You have to remember that like any language, a computer language can be quite complex for beginners, but if you organize the content and start learning bit by bit it will become simpler, and once you have learned one, the next one will be much easier.

Learning HTML

Via Cyanide and Happiness

HTML is quite a simple language that doesn't use variables or operations. You only need to start programming a text editor and a browser. After you know the basic instructions on HTML you should also learn CSS, the language that tells your browser, what the content is going to look like.

  • W3 Schoolhas one of the simplest tutorials to learn HTML. It goes from the simplest web page to the most advanced topics. It also has CSS XML and Javascript tutorials.
  • HTML Dog has a nice tutorial with best practices. It also teaches CSS for beginners
  • Your HTML Source is a simple manual to start creating your own site.
  • Writing HTML is a tutorial that exists in many languages (including French and Spanish) and even comes in a handy PDF download.
  • HTML5 Tutorial: For the next step in HTML evolution we also have a nice HTML5 tutorial that starts with the more basic and goes to the more complex content.

 

Learning Python

via XKCD

Being a high-level software language, this may look a little more challenging than learning HTML, but it can be done. This is perhaps the best language to start with.

 

Ruby

Via Why's Poignant guide to Ruby

  • Ruby in Twenty Minutes is a tutorial that claims you'll be “speakin” in Ruby after half an hour. Of course you won't be able to do everything, but it’s a nice starting point to this pretty language.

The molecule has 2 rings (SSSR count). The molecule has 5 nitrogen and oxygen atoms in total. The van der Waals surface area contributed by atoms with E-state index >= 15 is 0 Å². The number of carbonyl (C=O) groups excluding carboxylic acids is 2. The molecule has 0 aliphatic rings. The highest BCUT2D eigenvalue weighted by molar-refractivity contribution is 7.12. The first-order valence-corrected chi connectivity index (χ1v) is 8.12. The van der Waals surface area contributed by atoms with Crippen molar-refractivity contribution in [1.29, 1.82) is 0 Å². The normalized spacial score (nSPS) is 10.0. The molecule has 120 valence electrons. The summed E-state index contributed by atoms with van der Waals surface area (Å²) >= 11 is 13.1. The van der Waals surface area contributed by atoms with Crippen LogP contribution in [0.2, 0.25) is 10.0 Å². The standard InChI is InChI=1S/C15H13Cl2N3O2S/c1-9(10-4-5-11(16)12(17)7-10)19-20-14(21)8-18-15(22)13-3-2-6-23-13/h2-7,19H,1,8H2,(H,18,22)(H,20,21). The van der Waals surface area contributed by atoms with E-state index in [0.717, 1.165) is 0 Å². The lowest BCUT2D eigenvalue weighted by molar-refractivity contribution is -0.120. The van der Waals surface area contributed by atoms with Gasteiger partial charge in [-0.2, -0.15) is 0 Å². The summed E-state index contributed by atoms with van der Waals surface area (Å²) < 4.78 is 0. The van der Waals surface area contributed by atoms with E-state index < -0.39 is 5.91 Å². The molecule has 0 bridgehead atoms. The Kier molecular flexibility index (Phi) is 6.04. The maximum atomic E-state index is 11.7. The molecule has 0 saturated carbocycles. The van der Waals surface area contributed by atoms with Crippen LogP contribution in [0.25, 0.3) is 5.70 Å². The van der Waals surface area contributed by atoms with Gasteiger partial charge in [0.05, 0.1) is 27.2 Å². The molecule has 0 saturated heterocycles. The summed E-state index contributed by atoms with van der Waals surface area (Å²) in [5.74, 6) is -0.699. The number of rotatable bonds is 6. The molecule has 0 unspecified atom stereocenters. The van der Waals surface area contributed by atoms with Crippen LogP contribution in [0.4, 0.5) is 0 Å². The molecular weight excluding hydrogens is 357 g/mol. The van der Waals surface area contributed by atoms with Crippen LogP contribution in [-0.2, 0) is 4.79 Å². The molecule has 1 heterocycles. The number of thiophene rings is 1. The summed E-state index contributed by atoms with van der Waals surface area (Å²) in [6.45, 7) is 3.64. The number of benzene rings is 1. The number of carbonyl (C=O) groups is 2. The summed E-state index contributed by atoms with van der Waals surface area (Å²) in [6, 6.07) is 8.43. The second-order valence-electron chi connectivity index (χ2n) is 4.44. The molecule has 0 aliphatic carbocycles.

• Ruby Tutorial: Another nice and short tutorial, with a lot of examples.
  • Try Ruby: In this site you can try Ruby in your own browser, very basic but handy to have around.
  • Programming Ruby: This tutorial is intend to see a pragmatic programmer's Guide. For an early version, it’s a good start.
  • Ruby on Rails is a basic and advanced course.
  • More Tutorials according to the author, these are the best 12 Ruby on Rails Tutorials.
  • Why's (Poignant Guide to Ruby) Exactly what it says, with the above comic in it.

Learning C++

Via:Foxtrot

  • Getting Started with C/C++ is a cut to the chase tutorial.
  • Programming Tutorials has a nice collection of tutorials organized by levels with quizzes to pass levels.
  • C plus plus is a collection of tutorials that explain the C++ language from its basics to the newest features of ANSI-C++.
  • XoaX.net features an incredible collection of videos to learn C++.
  • Video Tutorials features many interesting YouTube channels to learn the language.
  • Thinking in C++ is a Free Electronic Book Volume 1 & Volume 2

 

Learning Java

Via: Geek and Pole

Problems

Via: Dilbert

No matter what the language you are learning, there will be one point when you want to start facing some real problems to use your new skills. Project Euler is a series of challenging mathematical/computer programming problems that will require more than just mathematical insights to solve.